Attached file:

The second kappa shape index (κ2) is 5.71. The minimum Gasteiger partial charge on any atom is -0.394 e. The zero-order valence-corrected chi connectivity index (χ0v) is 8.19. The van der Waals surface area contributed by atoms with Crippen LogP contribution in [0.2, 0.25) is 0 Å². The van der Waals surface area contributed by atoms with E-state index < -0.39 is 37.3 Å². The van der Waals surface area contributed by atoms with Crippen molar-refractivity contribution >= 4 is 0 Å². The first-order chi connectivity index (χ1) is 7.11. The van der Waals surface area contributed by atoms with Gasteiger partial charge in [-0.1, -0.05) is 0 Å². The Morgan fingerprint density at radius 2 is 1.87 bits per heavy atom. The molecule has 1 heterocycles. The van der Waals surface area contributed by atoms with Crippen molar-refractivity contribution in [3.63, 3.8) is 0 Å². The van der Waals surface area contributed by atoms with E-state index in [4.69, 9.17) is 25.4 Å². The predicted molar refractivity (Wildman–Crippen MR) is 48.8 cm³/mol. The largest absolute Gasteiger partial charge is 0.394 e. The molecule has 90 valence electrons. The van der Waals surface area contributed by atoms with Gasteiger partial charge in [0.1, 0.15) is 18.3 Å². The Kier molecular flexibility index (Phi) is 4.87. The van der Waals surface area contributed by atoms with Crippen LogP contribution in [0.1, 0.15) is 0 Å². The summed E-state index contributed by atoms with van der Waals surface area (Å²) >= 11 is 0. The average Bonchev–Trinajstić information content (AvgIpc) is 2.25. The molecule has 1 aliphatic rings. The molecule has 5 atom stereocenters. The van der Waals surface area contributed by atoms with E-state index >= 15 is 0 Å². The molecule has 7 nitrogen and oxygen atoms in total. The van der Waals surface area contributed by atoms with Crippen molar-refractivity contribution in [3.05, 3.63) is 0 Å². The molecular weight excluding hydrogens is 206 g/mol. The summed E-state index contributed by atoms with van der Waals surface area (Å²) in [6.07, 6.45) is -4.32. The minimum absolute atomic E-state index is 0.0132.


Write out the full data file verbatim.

The second kappa shape index (κ2) is 5.71. The minimum Gasteiger partial charge on any atom is -0.394 e. The zero-order valence-corrected chi connectivity index (χ0v) is 8.19. The van der Waals surface area contributed by atoms with Crippen LogP contribution in [0.2, 0.25) is 0 Å². The van der Waals surface area contributed by atoms with E-state index < -0.39 is 37.3 Å². The van der Waals surface area contributed by atoms with Crippen molar-refractivity contribution >= 4 is 0 Å². The first-order chi connectivity index (χ1) is 7.11. The van der Waals surface area contributed by atoms with Gasteiger partial charge in [-0.1, -0.05) is 0 Å². The Morgan fingerprint density at radius 2 is 1.87 bits per heavy atom. The molecule has 1 heterocycles. The van der Waals surface area contributed by atoms with Crippen molar-refractivity contribution in [3.63, 3.8) is 0 Å². The van der Waals surface area contributed by atoms with E-state index in [4.69, 9.17) is 25.4 Å². The predicted molar refractivity (Wildman–Crippen MR) is 48.8 cm³/mol. The largest absolute Gasteiger partial charge is 0.394 e. The molecule has 90 valence electrons. The van der Waals surface area contributed by atoms with Gasteiger partial charge in [0.1, 0.15) is 18.3 Å². The Kier molecular flexibility index (Phi) is 4.87. The van der Waals surface area contributed by atoms with Crippen LogP contribution in [0.1, 0.15) is 0 Å². The summed E-state index contributed by atoms with van der Waals surface area (Å²) >= 11 is 0. The average Bonchev–Trinajstić information content (AvgIpc) is 2.25. The molecule has 1 aliphatic rings. The molecule has 5 atom stereocenters. The van der Waals surface area contributed by atoms with E-state index >= 15 is 0 Å². The molecule has 7 nitrogen and oxygen atoms in total. The van der Waals surface area contributed by atoms with Crippen molar-refractivity contribution in [3.05, 3.63) is 0 Å². The molecular weight excluding hydrogens is 206 g/mol. The summed E-state index contributed by atoms with van der Waals surface area (Å²) in [6.07, 6.45) is -4.32. The minimum absolute atomic E-state index is 0.0132.